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Founding Member and the President
International Society of Psychiatric Surgery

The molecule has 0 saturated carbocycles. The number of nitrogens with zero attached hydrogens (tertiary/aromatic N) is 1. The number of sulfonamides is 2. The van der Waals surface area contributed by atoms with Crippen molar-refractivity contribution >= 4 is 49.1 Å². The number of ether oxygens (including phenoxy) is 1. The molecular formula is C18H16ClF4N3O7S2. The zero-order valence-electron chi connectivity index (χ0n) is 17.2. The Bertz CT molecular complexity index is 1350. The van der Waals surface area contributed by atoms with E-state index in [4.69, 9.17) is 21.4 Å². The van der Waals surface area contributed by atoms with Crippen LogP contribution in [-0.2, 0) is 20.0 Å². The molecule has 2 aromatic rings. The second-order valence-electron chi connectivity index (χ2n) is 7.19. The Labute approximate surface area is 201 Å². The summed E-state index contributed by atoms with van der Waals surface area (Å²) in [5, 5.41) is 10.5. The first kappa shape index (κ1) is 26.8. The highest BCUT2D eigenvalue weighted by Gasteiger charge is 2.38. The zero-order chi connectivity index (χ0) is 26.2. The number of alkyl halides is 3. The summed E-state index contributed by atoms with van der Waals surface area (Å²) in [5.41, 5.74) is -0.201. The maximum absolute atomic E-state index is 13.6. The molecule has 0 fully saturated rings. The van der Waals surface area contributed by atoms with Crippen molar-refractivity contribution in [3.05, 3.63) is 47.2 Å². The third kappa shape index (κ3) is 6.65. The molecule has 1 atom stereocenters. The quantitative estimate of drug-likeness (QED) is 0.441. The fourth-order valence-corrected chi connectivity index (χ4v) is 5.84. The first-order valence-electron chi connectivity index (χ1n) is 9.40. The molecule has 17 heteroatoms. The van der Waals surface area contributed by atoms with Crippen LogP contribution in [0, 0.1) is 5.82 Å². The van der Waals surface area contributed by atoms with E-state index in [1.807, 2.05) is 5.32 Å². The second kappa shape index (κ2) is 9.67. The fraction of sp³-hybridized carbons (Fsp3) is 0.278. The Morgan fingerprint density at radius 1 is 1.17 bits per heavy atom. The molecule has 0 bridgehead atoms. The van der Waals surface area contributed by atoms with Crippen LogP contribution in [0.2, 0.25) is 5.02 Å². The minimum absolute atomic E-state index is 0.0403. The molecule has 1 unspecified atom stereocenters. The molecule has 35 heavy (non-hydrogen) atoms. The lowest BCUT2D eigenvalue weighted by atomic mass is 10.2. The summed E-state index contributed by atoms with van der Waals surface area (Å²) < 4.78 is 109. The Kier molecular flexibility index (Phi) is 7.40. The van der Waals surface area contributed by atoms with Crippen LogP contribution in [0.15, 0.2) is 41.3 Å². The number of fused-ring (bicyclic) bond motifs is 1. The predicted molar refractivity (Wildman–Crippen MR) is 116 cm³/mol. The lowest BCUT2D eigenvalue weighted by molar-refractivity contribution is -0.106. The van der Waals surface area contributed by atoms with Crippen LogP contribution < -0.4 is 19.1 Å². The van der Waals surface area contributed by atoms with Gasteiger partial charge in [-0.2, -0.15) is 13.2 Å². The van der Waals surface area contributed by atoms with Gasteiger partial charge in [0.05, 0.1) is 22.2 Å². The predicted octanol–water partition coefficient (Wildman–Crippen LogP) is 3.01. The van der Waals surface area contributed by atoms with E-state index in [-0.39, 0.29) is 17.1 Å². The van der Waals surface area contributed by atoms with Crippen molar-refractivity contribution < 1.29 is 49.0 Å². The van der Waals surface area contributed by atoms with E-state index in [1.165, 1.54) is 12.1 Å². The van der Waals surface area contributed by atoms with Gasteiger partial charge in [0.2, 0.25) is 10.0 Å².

Professor William Beecher Scoville A free spirit, unfettered by rules and regulations, Dr. William Beecher Scoville, as an organizer, technician, mechanic and teacher, has done much to influence the development of Neurosurgery.He is an innovator, never willing to accept the status quo; and every surgical procedure offers a challenge to find a better method or to improve an accepted technique.Behind a façade of wild activity, driven by an insatiable ego, seeking better ways of doing things and espousing new ideas with their frequent and often angry confrontations, lies a nobility that holds no resentment and never bears a grudge but appreciates and commends the abilities and good works of others.Any adversary who opposes him gets his admiration with no bitterness.Although his emotions may at times be unchecked, he has disciplined himself to long hours of hard work with few vacations.Born in 1906 in Philadelphia, Bill comes from a long line of free thinkers known for their crusading abilities.His only connection with Neurosurgery was indirect and physical: His father, a Philadelphia attorney and naturalist by avocation, would get his exercise boxing with our neurosurgical middleweight champion, Chubby Grant.In his early years, Bill's serious ambition was to be an expert mechanic.He has had a lifelong interest in automobiles, and much of his extracurricular activity has been spent in studying the technical and mechanical developments in the automotive industry, a field in which he has become an authority over the years.However his father persuaded him to study a profession and forbade his going into mechanics except as an avocation.This he has done in part, only, using this inclination to improve neurosurgical instrumentation.His formal education followed an ivy path form Loomis to Yale to the University of Pennsylvania Medical School.His postgraduate training was not aimed at Neurosurgery initially; but, following a rotating internship in Hartford, he began in Psychiatry at New York Hospital.This was a headache to Billy Scoville, and at times he was a headache to his commanding officers.Indeed, because of his inability to conform to regulations at his post, he was exiled to the Paraplegic Service by his Chief , Liutenant Colonel Van Wagenen.Undaunted, he turned his energies and imagination to developing newer techniques to handle decubitus lesions, treat urinary tract infections and speed the rehabilitation of these unfortunates.Returning to Hartford after the War, Bill reactivated the Neurosurgical Service and, after several years of dogged persistence, was able to establish a separate Department of Neurosurgery, becoming its first Director.This resulted in the birth of the New England Neurosurgical Society in February of 1951, ( which took place in the same room where years before the Senior Society and a bit later the Cushing Society came into being . Scoville was appropriately elected to be its first president.Subsequently, in 1970, he was a founding member and the first president of the International Society of Psychiatric Surgery.He served as president of the American Academy of Neurological Surgery in 1971.He is a member of twelve American and fifteen foreign societies, being an honorary member of seven.Bill is widely known in our profession and a friend to many neurosurgeons throughout the world.He is often considered an innovator and idea man, but because of his direct youthful, yet at times politically inept, approach with his ego often stumbling over his nobility, proper recognition of his talents and accomplishments has been delayed.In his humorous self-appraisal, on receiving an honor at 60 he stated, "I am now considered by some to have finally reached puberty".Neurosurgeons are generally quite individualistic.Because of this, perhaps we have more than our share of "characters" - individuals who add color to life.Billy Scoville is one of these.William Beecher Scoville WILLIAM BEECHER SCOVILLE was born in Philadelphia, Pennsylvania, January 13, 1906, the son of Samuel, Jr. and Katherine Gallaudet Trumbull.